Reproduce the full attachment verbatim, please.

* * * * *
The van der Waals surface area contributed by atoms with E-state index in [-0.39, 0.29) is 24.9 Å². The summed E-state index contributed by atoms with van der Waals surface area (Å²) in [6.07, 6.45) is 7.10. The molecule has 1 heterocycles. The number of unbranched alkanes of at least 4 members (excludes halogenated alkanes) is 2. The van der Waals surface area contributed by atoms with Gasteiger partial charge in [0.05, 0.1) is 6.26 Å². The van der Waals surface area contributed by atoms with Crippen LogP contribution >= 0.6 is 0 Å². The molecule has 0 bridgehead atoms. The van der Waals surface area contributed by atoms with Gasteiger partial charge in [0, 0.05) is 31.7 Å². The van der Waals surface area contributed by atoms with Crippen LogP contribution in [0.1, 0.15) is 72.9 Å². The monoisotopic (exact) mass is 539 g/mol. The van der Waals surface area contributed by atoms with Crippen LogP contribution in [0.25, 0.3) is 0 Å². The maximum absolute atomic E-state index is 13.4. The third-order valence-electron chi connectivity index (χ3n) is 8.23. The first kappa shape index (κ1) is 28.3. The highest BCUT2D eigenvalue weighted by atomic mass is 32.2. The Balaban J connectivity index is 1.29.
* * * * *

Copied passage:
The van der Waals surface area contributed by atoms with E-state index in [-0.39, 0.29) is 24.9 Å². The summed E-state index contributed by atoms with van der Waals surface area (Å²) in [6.07, 6.45) is 7.10. The molecule has 1 heterocycles. The number of unbranched alkanes of at least 4 members (excludes halogenated alkanes) is 2. The van der Waals surface area contributed by atoms with Gasteiger partial charge in [0.05, 0.1) is 6.26 Å². The van der Waals surface area contributed by atoms with Crippen LogP contribution >= 0.6 is 0 Å². The molecule has 0 bridgehead atoms. The van der Waals surface area contributed by atoms with Gasteiger partial charge in [0, 0.05) is 31.7 Å². The van der Waals surface area contributed by atoms with Crippen LogP contribution in [0.1, 0.15) is 72.9 Å². The monoisotopic (exact) mass is 539 g/mol. The van der Waals surface area contributed by atoms with Crippen LogP contribution in [0.25, 0.3) is 0 Å². The maximum absolute atomic E-state index is 13.4. The third-order valence-electron chi connectivity index (χ3n) is 8.23. The first kappa shape index (κ1) is 28.3. The highest BCUT2D eigenvalue weighted by atomic mass is 32.2. The Balaban J connectivity index is 1.29.